State auditor says problems persist with sex offender registry
Vermont's Sex Offender Registry is still struggling to provide accurate information through its overhauled online registry, according to an audit released Wednesday.
The Auditor's Office found errors in 11 percent of records in the registry, or 253 of 2,340 records, according to its report.
Some offenders were included in the registry when they shouldn't have been, some who should have been included were omitted. Offenders are typically placed on the registry for 10 years or for life, and many of the errors identified were related to the length of registration.
Inaccuracies have serious, harmful consequences for released offenders, State Auditor Doug Hoffer said.
"You wouldn't want to be one of the people that's mistakenly put on this registry," he said.
The audit follows up on a similar audit in 2010 that identified many deficiencies that still plague the system, Hoffer said.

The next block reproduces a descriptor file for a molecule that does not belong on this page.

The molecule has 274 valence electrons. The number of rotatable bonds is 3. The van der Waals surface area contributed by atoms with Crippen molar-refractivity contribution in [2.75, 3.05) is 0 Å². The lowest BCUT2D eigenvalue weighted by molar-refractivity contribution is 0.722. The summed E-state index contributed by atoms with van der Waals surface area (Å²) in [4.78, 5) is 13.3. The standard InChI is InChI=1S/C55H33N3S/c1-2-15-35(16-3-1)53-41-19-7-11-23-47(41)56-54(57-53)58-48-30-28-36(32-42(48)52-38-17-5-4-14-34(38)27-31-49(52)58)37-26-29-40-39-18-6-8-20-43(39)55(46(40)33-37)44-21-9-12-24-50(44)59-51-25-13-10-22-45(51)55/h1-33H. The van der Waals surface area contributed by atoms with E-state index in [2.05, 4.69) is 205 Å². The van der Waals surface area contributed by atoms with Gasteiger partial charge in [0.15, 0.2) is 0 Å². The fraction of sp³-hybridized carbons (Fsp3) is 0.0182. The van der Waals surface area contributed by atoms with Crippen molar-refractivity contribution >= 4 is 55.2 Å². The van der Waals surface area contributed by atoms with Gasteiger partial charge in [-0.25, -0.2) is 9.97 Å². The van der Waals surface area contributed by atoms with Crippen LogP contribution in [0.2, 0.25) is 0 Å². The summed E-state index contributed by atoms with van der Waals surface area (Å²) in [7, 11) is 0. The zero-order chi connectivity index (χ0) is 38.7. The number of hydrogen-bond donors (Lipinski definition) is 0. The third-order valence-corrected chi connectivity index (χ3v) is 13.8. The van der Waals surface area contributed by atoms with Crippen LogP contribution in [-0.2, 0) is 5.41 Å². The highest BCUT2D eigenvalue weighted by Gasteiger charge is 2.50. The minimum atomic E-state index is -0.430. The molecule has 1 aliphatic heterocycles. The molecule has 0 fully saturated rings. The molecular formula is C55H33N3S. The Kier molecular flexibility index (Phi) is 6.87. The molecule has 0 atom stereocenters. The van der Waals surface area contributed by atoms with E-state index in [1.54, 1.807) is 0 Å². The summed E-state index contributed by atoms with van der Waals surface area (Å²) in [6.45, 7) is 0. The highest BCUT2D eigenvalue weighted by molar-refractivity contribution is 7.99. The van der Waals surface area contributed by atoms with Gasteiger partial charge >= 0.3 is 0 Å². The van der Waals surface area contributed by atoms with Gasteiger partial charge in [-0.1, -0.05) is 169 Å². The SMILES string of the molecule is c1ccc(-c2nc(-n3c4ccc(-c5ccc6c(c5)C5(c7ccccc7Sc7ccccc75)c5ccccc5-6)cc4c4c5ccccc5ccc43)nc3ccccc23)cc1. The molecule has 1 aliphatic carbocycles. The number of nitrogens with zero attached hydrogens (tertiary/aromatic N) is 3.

The Sex Offender Registry is maintained by the Vermont Criminal Information Center within the Department of Public Safety and relies on information from courts and the Department of Corrections.
Jeff Long, director of the criminal information center, said he hopes that people understand how the error rate in the auditor's report is defined.
"A listed 11 percent error rate doesn't mean we're missing 11 percent of offenders," Long said. "It means there was a data error in 11 percent of offender records."
Department of Corrections Commissioner Andy Pallito thanked Hoffer for looking into the registry and said his department is working to help improve the system.
In February 2013, Vermont transitioned its online registry to OffenderWatch, a computer program used by many states to track sex offenders, which Pallito said will "help to streamline this process with few errors."
The audit also showed the state is not following statutory requirements to track whether sex offenders who are required to be in treatment are and showed some difficulty in tracking changes in offender addresses.
Lawmakers are expected to revisit whether the state's online registry should make public the addresses of sex offenders in the coming legislative session -- a decision that's to be based partly on whether the information is reliable.
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